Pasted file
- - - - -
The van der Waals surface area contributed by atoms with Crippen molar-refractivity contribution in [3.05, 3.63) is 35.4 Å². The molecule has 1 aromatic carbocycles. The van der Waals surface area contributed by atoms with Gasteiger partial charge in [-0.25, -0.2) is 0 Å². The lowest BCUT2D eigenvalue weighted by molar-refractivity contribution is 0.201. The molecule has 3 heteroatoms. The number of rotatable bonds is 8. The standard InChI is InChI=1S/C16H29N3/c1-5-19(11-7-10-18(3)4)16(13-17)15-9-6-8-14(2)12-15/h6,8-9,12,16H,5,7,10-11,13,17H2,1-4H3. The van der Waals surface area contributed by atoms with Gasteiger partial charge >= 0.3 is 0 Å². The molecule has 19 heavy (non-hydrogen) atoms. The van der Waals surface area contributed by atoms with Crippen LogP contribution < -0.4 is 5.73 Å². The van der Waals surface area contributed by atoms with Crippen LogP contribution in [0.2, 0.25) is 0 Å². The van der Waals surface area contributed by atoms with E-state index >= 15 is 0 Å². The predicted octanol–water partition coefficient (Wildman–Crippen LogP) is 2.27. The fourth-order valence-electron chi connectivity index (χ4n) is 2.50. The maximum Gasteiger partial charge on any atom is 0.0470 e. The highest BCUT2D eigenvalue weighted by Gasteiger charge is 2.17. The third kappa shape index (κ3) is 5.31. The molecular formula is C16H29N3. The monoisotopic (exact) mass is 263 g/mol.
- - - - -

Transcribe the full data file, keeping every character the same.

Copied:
The van der Waals surface area contributed by atoms with Crippen molar-refractivity contribution in [3.05, 3.63) is 35.4 Å². The molecule has 1 aromatic carbocycles. The van der Waals surface area contributed by atoms with Gasteiger partial charge in [-0.25, -0.2) is 0 Å². The lowest BCUT2D eigenvalue weighted by molar-refractivity contribution is 0.201. The molecule has 3 heteroatoms. The number of rotatable bonds is 8. The standard InChI is InChI=1S/C16H29N3/c1-5-19(11-7-10-18(3)4)16(13-17)15-9-6-8-14(2)12-15/h6,8-9,12,16H,5,7,10-11,13,17H2,1-4H3. The van der Waals surface area contributed by atoms with Gasteiger partial charge >= 0.3 is 0 Å². The molecule has 19 heavy (non-hydrogen) atoms. The van der Waals surface area contributed by atoms with Crippen LogP contribution < -0.4 is 5.73 Å². The van der Waals surface area contributed by atoms with Crippen LogP contribution in [0.2, 0.25) is 0 Å². The van der Waals surface area contributed by atoms with E-state index >= 15 is 0 Å². The predicted octanol–water partition coefficient (Wildman–Crippen LogP) is 2.27. The fourth-order valence-electron chi connectivity index (χ4n) is 2.50. The maximum Gasteiger partial charge on any atom is 0.0470 e. The highest BCUT2D eigenvalue weighted by Gasteiger charge is 2.17. The third kappa shape index (κ3) is 5.31. The molecular formula is C16H29N3. The monoisotopic (exact) mass is 263 g/mol.